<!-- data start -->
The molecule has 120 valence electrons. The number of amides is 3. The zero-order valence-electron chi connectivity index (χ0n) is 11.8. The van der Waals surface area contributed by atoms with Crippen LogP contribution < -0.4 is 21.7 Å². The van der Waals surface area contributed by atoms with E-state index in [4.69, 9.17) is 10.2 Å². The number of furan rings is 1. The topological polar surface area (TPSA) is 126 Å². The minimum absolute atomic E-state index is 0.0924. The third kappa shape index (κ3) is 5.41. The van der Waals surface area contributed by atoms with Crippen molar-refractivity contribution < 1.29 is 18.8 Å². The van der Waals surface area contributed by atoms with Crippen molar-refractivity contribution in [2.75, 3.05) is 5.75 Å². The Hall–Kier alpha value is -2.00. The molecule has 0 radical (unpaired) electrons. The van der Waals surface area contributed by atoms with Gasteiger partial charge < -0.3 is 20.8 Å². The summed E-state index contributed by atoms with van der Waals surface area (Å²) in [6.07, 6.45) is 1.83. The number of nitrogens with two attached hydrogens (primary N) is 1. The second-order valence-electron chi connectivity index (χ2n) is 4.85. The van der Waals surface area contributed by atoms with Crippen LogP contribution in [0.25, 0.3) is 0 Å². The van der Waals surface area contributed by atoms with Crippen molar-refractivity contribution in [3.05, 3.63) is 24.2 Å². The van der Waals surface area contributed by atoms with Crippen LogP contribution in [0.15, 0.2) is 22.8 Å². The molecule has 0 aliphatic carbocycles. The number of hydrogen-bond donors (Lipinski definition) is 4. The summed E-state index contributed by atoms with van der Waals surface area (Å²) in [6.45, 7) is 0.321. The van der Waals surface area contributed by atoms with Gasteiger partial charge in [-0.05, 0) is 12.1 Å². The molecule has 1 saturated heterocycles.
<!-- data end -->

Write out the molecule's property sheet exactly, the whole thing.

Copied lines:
The molecule has 120 valence electrons. The number of amides is 3. The zero-order valence-electron chi connectivity index (χ0n) is 11.8. The van der Waals surface area contributed by atoms with Crippen LogP contribution < -0.4 is 21.7 Å². The van der Waals surface area contributed by atoms with E-state index in [4.69, 9.17) is 10.2 Å². The number of furan rings is 1. The topological polar surface area (TPSA) is 126 Å². The minimum absolute atomic E-state index is 0.0924. The third kappa shape index (κ3) is 5.41. The van der Waals surface area contributed by atoms with Crippen molar-refractivity contribution < 1.29 is 18.8 Å². The van der Waals surface area contributed by atoms with Crippen molar-refractivity contribution in [2.75, 3.05) is 5.75 Å². The Hall–Kier alpha value is -2.00. The molecule has 0 radical (unpaired) electrons. The van der Waals surface area contributed by atoms with Gasteiger partial charge < -0.3 is 20.8 Å². The summed E-state index contributed by atoms with van der Waals surface area (Å²) in [6.07, 6.45) is 1.83. The number of nitrogens with two attached hydrogens (primary N) is 1. The second-order valence-electron chi connectivity index (χ2n) is 4.85. The van der Waals surface area contributed by atoms with Crippen LogP contribution in [0.25, 0.3) is 0 Å². The van der Waals surface area contributed by atoms with Crippen molar-refractivity contribution in [3.05, 3.63) is 24.2 Å². The van der Waals surface area contributed by atoms with Crippen LogP contribution in [0.15, 0.2) is 22.8 Å². The molecule has 0 aliphatic carbocycles. The number of hydrogen-bond donors (Lipinski definition) is 4. The summed E-state index contributed by atoms with van der Waals surface area (Å²) in [6.45, 7) is 0.321. The van der Waals surface area contributed by atoms with Gasteiger partial charge in [-0.05, 0) is 12.1 Å². The molecule has 1 saturated heterocycles.